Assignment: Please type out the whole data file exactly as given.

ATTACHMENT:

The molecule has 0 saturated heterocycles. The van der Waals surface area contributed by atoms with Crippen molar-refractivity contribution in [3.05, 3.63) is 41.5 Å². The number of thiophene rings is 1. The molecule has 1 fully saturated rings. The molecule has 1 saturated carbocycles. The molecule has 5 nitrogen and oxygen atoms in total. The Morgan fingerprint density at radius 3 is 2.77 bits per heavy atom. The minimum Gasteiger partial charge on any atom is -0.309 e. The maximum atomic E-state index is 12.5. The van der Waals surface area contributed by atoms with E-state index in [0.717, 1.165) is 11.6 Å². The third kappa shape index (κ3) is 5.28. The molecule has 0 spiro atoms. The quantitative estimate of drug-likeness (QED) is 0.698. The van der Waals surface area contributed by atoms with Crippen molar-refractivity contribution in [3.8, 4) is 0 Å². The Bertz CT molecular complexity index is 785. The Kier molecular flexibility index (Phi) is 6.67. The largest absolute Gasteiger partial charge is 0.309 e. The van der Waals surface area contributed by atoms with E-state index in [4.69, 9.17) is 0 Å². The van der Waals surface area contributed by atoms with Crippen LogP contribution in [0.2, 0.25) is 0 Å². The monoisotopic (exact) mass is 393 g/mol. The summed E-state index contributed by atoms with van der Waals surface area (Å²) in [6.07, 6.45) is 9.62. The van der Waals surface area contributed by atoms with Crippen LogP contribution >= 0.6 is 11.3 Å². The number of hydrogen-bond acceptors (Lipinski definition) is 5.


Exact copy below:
The molecule has 0 saturated heterocycles. The van der Waals surface area contributed by atoms with Crippen molar-refractivity contribution in [3.05, 3.63) is 41.5 Å². The number of thiophene rings is 1. The molecule has 1 fully saturated rings. The molecule has 1 saturated carbocycles. The molecule has 5 nitrogen and oxygen atoms in total. The Morgan fingerprint density at radius 3 is 2.77 bits per heavy atom. The minimum Gasteiger partial charge on any atom is -0.309 e. The maximum atomic E-state index is 12.5. The van der Waals surface area contributed by atoms with E-state index in [0.717, 1.165) is 11.6 Å². The third kappa shape index (κ3) is 5.28. The molecule has 0 spiro atoms. The quantitative estimate of drug-likeness (QED) is 0.698. The van der Waals surface area contributed by atoms with Crippen molar-refractivity contribution in [3.8, 4) is 0 Å². The Bertz CT molecular complexity index is 785. The Kier molecular flexibility index (Phi) is 6.67. The largest absolute Gasteiger partial charge is 0.309 e. The van der Waals surface area contributed by atoms with E-state index in [4.69, 9.17) is 0 Å². The van der Waals surface area contributed by atoms with Crippen LogP contribution in [0.2, 0.25) is 0 Å². The monoisotopic (exact) mass is 393 g/mol. The summed E-state index contributed by atoms with van der Waals surface area (Å²) in [6.07, 6.45) is 9.62. The van der Waals surface area contributed by atoms with Crippen LogP contribution >= 0.6 is 11.3 Å². The number of hydrogen-bond acceptors (Lipinski definition) is 5.